12
           System Attack #4
• Assign an invalid file name
  – File names often restricted by the file system,
    or can exploit common standards used by the
    file system (long names, weird characters, etc.)
  – Example: Saving a Word file as
    startrek;starwars-8.1.2001 is saved, but the
    “.doc” extension is not generated and a user
    could not double-click to open it




           System Attack #5
• Vary file access permissions
  – Can uncover subtle bugs if apps might require
    most general permissions
  – Example: Web server app may not function
    properly unless “all” permission set to readable,
    but then this might compromise security




                                                        13
              System Attack #6
• Vary or corrupt file contents
   – Simulates data being modified intentionally (perhaps
     maliciously) or incidentally (e.g., during transmission).
     Many apps may not check for an error code.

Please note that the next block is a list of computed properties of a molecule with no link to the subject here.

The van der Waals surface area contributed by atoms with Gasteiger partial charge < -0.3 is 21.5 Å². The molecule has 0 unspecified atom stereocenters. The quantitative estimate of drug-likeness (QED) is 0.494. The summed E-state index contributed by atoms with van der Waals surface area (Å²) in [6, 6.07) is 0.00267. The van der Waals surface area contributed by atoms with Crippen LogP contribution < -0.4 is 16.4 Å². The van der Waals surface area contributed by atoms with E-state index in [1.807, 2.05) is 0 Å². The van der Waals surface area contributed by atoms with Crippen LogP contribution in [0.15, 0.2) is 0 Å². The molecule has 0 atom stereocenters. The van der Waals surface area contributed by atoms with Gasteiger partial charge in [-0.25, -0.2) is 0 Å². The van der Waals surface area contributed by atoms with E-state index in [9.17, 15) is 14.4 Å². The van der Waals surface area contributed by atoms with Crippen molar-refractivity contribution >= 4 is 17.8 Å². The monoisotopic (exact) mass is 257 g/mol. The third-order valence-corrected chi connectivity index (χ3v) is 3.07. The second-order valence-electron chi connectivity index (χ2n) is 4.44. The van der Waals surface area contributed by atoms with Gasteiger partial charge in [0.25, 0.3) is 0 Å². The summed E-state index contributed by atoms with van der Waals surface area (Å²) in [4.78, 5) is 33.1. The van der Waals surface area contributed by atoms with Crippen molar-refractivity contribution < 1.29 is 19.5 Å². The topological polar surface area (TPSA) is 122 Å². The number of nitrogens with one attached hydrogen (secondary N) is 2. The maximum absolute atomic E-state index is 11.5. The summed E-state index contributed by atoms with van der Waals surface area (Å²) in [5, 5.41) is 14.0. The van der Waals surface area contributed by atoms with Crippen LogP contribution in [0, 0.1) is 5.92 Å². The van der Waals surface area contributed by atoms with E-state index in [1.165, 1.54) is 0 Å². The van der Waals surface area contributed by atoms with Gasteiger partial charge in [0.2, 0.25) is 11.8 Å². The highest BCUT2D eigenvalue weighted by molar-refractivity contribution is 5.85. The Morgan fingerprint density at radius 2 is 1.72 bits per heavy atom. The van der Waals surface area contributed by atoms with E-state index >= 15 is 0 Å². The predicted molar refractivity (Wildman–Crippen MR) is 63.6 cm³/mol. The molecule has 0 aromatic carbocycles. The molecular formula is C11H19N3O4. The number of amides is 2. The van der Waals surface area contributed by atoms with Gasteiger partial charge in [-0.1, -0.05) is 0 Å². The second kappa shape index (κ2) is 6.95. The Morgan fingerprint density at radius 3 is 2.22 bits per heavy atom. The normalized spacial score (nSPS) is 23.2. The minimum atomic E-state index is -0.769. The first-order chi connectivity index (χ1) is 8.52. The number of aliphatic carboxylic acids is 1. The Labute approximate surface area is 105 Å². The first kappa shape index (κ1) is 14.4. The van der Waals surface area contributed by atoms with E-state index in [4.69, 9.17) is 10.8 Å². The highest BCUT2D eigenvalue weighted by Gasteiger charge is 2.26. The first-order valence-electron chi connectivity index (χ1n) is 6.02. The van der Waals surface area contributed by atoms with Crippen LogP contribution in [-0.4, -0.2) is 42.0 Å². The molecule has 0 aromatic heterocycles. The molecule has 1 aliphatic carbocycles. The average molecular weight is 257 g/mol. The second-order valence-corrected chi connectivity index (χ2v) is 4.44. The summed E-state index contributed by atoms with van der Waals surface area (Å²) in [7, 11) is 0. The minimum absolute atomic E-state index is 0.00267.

– Ex: With Excel, a carefully placed bad block causes
     the file to open, but then Excel crashes with a memory
     pointer error (Instruction referenced memory at address
     08). Should notify user the file is bad.




      Operating System Attacks
• Next, let’s look at various attacks through
  the operating system (excluding the file
  system)




                                                                 14
           System Attack #7
• Exhaust the amount of physical memory
  – Does the application handle cases when no
    more free memory is available on the heap?
     • C/C++ coders: When was the last time you checked